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Heather Morgan interviews the painter Everest Hall. Studio photographs by Violet Shuraka.

Everest and I attended graduate school at Yale at the same time, so I have been a long time fan of his painterly mastery. Your work at that time was very painstaking and slow. How would you describe the way your process has evolved?
When I was a younger man I was really obsessed with the idea of being a great artist who made masterworks that were admired by a large public. Craftsmanship on a high level will always inspire admiration and I worked tirelessly for years to develop the skills for that admiration. As I developed, painting became a much more private exploration and I cared less and less about anyone else’s opinion. These days in the studio I use rendering and craftmanship as part of the larger language of the painting that is equal to any other way of working. A painting will have tight, finely drawn areas juxtaposed with thick swaths of bravado. I feel working like this is closer to how one interacts with the physical plane. Detailed vision of the physical combined with emotion and imagination.
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Do these changes have something to do with your subject matter, or the way you feel about painting in general?
For a long time I was fixated on the physical nature of an art object, I considered the works from 1997 ‘til 2012 to be on the border of sculpture and painting. I purposely made finely crafted jewel like works at an intimate size that could be handled… put on a desk, tucked under the arm. The amount of focus put into those works and the size gave them a form of cross dimensionality. Somewhere between a physical object and a mental space. In 2012 my studio was flooded by hurricane Sandy. Many works were damaged by the floodwaters. The storm had a deep effect on me and the way I work. As I was sifting through the damaged works I really grew to appreciate how the works were changed and activated by disaster. Speed, bravado, and carelessness became part of my tool box after the flood. The physical painting is still very important but I no longer fixate on its permanence.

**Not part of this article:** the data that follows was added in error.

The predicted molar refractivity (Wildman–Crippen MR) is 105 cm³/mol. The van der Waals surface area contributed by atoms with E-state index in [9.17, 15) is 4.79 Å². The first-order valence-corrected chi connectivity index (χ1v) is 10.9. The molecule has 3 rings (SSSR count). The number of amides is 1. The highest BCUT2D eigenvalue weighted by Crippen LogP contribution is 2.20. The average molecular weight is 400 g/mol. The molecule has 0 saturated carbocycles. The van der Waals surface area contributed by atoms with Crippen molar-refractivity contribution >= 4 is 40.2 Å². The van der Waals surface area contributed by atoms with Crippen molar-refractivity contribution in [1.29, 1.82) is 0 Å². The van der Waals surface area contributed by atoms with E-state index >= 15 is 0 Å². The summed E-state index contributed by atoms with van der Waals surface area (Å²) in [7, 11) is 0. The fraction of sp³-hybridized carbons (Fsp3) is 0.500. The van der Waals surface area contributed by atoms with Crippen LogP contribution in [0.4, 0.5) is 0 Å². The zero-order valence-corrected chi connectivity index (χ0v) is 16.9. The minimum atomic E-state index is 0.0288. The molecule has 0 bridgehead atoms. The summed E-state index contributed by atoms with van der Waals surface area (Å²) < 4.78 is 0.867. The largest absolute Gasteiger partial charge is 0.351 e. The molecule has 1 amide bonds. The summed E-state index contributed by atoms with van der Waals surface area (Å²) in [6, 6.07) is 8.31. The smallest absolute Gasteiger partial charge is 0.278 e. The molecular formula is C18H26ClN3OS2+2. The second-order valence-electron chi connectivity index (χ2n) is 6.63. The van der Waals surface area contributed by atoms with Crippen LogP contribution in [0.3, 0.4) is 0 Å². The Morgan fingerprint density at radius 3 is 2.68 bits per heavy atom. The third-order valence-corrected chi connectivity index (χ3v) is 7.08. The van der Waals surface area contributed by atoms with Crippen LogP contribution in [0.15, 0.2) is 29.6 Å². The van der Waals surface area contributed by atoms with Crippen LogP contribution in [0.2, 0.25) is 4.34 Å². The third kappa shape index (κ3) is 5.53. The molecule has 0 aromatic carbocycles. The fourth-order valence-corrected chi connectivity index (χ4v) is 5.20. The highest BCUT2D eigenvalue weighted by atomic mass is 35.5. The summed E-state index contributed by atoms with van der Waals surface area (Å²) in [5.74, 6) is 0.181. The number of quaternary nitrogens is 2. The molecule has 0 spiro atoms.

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What inspires you to make work?
As ridiculous as it sounds, I will actually have an idea flash into my head .. Boom! Sometimes it’s a feeling that I need to think about and name—other times it’s a fully realized image; words and phrases will roll around in my head as well. I write them down and think about them, sometimes for awhile. My mind is so active I have to really filter out what i am interested in and what is noise. Let’s say I am thinking about a color like pink. I will obsess on the idea of pink for a long time, imagining as many pink possibilities and relationships as I can. Eventualy I will move onto another idea and put pink in the back of my head for a bit. After a while I will see a flower or a vase or a piece of fabric in pink and because I have concentrated so hard on pink a flood of ideas come to me. I now have a foundation to build off of. The pink flower will remind me of a sexual organ, perhaps, so I will add an element to the painting that enhances that… perhaps black lace or white cotton.
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Your live/work space is full of strange and wonderful objects that clearly have some kind of symbolic or spiritual significance. Can you talk about how these objects make their way into your work, and what they mean?
Thank you for noticing how awesome my things are. Everything is alive… any object is made from a group of vibrating atoms and is only solid because our minds understand it to be so. We name these groups of atoms rock, flower, skull, and with these names come a massive amount of attached associations and energy. Any object can be magical if a strong belief is put onto it, just ask a child… over the years though I have aquired several very magical objects. My crystal skull is probably the most obvious. She is a gorgeous piece of clear quartz crystal and when I paint her I embed the object with her energy.